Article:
Work, Lads, and Think

Rise to the task with good heart in the morning,
Seek not, the duty of labour to shirk,
Labour degrading? the thought rightly scorning,
Willingly, cheerfully bend to the work.
Not like a thing, without meaning or notion,
Wielding the hammer with dull senseless clink;
Not a machine, with but one line of motion,
In round unvarying, - work, lads, and think.
Think of the men who have laboured before you;
Think of the brave hearts that laurels have won;
Not stooping like cravens, hard lot to deplore you –
The race is half won if in earnest begun.
Look – look around on the triumphs of labour,
Think of the blessings ‘t has brought, nor then shrink
From hope in the task; with aim in your labour,
Honestly, earnestly, work, lads, and think.
Nor with ambition for fame or for station;
Seeking applause form the popular tongue,
Though praise may be from the heart of a nation,
Rightfully, truthfully, honestly wrung.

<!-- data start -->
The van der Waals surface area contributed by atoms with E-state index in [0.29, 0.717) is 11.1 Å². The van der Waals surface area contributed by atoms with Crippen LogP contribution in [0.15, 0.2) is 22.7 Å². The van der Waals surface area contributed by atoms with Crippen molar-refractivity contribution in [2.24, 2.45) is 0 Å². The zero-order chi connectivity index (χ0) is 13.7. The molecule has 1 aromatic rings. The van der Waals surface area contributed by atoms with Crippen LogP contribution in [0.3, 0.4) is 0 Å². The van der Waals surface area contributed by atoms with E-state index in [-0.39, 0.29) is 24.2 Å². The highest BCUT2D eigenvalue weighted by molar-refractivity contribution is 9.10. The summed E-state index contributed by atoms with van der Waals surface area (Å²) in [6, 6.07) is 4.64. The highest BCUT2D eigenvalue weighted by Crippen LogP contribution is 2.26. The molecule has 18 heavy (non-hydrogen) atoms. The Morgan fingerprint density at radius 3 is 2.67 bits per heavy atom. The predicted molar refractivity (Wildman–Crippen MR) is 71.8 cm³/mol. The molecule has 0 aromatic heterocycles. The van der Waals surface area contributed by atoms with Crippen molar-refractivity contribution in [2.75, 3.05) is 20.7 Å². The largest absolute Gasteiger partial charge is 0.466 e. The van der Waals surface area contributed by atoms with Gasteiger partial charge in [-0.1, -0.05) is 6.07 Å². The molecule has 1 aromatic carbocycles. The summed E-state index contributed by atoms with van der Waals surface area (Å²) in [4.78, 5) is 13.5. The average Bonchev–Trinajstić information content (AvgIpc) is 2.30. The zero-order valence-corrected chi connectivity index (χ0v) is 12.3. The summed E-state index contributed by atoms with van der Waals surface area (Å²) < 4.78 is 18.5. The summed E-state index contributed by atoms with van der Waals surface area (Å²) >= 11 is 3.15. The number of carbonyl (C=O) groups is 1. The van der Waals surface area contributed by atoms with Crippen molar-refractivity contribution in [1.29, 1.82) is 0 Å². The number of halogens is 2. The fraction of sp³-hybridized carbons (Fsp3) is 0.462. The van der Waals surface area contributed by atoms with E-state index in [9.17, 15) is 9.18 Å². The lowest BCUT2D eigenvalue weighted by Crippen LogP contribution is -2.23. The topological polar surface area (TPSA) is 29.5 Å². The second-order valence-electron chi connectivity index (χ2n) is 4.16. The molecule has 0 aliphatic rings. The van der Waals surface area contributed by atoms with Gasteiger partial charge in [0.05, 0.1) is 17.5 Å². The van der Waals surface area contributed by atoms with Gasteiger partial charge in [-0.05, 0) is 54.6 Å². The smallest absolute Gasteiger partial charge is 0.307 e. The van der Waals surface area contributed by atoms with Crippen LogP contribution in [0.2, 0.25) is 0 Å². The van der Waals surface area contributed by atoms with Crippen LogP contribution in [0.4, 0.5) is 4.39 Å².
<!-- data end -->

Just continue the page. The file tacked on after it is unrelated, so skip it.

What, though your worth by the world unconceded?
With good honest toil your fortunes still link:
Toil bringeth blessings – obscure and unheeded;
Work for the love of it, work, lads, and think.

Title:Work, Lads, and Think

Author:Williffe Cunliam

Publication:Burnley Free Press And General Advertiser

Published in:Burnley

Date:7th November 1863

Keywords:class, gender, virtue, work


This broadly anapaestic piece contains just six quatrains and is deliberately songlike in its structure and metre. Indeed, this might easily be regarded as a work song, and its language, despite a couple of archaisms, is generally simple. The poem is addressed to the ‘lads’, which is both characteristically working-class and Lancastrian in its connotations, with the ‘Lancashire Lad’ (with various spelling alternatives) being a stock character appearing throughout the region’s literature during this century and the next.

Published at the height of the Cotton Famine, in a town deeply affected by the crisis, one might wonder what ‘work’ is being referred to here, and what the social purpose of this poem might be. It could be that the poem relates to some of the sponsored building projects or other alternative forms of employment which were provided for mill workers laid off during the Cotton Famine. If this is the case, then the tone of the poem suggests that there might have been some resistance towards these forms of employment, either through unsuitability, or lower wages. In any case, the speaker here is clearly subscribing to a generalised work ethic, and the ‘think’ aspect may also relate to the many educational programmes begun at this time.

- SR.